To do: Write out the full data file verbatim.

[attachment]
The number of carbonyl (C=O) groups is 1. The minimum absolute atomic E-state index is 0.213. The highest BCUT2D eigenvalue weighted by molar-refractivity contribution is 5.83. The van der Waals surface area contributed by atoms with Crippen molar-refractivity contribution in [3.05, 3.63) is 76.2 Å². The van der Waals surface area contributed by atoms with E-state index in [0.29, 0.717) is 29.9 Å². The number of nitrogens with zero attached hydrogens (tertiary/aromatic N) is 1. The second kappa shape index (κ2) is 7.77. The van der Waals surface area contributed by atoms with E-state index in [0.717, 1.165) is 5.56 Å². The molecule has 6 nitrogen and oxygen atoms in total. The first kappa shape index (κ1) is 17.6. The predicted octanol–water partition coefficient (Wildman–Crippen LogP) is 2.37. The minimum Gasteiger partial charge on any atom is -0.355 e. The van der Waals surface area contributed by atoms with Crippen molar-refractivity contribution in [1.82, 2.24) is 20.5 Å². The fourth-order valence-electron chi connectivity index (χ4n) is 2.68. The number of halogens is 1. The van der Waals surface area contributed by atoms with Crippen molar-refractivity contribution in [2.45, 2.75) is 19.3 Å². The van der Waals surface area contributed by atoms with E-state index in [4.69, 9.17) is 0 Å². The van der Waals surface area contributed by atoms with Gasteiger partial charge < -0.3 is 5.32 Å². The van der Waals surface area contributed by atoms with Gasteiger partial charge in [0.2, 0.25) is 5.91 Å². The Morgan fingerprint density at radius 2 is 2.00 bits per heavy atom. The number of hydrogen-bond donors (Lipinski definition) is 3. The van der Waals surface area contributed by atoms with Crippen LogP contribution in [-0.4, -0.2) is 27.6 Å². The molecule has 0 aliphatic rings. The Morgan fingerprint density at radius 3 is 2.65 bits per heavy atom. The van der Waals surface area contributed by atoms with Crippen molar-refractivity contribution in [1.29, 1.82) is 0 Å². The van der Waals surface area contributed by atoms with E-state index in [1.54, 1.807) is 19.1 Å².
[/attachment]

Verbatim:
The number of carbonyl (C=O) groups is 1. The minimum absolute atomic E-state index is 0.213. The highest BCUT2D eigenvalue weighted by molar-refractivity contribution is 5.83. The van der Waals surface area contributed by atoms with Crippen molar-refractivity contribution in [3.05, 3.63) is 76.2 Å². The van der Waals surface area contributed by atoms with E-state index in [0.29, 0.717) is 29.9 Å². The number of nitrogens with zero attached hydrogens (tertiary/aromatic N) is 1. The second kappa shape index (κ2) is 7.77. The van der Waals surface area contributed by atoms with E-state index in [0.717, 1.165) is 5.56 Å². The molecule has 6 nitrogen and oxygen atoms in total. The first kappa shape index (κ1) is 17.6. The predicted octanol–water partition coefficient (Wildman–Crippen LogP) is 2.37. The minimum Gasteiger partial charge on any atom is -0.355 e. The van der Waals surface area contributed by atoms with Crippen molar-refractivity contribution in [1.82, 2.24) is 20.5 Å². The fourth-order valence-electron chi connectivity index (χ4n) is 2.68. The number of halogens is 1. The van der Waals surface area contributed by atoms with Crippen molar-refractivity contribution in [2.45, 2.75) is 19.3 Å². The van der Waals surface area contributed by atoms with E-state index in [4.69, 9.17) is 0 Å². The van der Waals surface area contributed by atoms with Gasteiger partial charge < -0.3 is 5.32 Å². The van der Waals surface area contributed by atoms with Gasteiger partial charge in [0.2, 0.25) is 5.91 Å². The Morgan fingerprint density at radius 2 is 2.00 bits per heavy atom. The number of hydrogen-bond donors (Lipinski definition) is 3. The van der Waals surface area contributed by atoms with Crippen LogP contribution in [-0.4, -0.2) is 27.6 Å². The molecule has 0 aliphatic rings. The Morgan fingerprint density at radius 3 is 2.65 bits per heavy atom. The van der Waals surface area contributed by atoms with Crippen molar-refractivity contribution in [1.29, 1.82) is 0 Å². The van der Waals surface area contributed by atoms with E-state index in [1.54, 1.807) is 19.1 Å².